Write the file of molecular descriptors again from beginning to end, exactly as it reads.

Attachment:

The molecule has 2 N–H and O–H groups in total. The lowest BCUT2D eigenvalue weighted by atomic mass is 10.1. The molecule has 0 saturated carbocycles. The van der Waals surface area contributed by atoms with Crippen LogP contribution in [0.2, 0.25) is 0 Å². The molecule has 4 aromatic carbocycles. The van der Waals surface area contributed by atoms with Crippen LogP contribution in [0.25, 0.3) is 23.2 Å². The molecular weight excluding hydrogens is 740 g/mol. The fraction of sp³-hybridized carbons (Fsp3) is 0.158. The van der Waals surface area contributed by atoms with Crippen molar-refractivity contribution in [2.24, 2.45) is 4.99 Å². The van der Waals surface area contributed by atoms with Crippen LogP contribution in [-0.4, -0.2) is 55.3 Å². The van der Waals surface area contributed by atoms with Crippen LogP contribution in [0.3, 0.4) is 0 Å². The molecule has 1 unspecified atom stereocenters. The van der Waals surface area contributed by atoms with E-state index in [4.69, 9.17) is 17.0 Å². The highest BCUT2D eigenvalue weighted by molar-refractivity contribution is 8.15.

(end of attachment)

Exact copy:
The molecule has 2 N–H and O–H groups in total. The lowest BCUT2D eigenvalue weighted by atomic mass is 10.1. The molecule has 0 saturated carbocycles. The van der Waals surface area contributed by atoms with Crippen LogP contribution in [0.2, 0.25) is 0 Å². The molecule has 4 aromatic carbocycles. The van der Waals surface area contributed by atoms with Crippen LogP contribution in [0.25, 0.3) is 23.2 Å². The molecular weight excluding hydrogens is 740 g/mol. The fraction of sp³-hybridized carbons (Fsp3) is 0.158. The van der Waals surface area contributed by atoms with Crippen molar-refractivity contribution in [2.24, 2.45) is 4.99 Å². The van der Waals surface area contributed by atoms with Crippen LogP contribution in [-0.4, -0.2) is 55.3 Å². The van der Waals surface area contributed by atoms with Crippen LogP contribution in [0.3, 0.4) is 0 Å². The molecule has 1 unspecified atom stereocenters. The van der Waals surface area contributed by atoms with E-state index in [4.69, 9.17) is 17.0 Å². The highest BCUT2D eigenvalue weighted by molar-refractivity contribution is 8.15.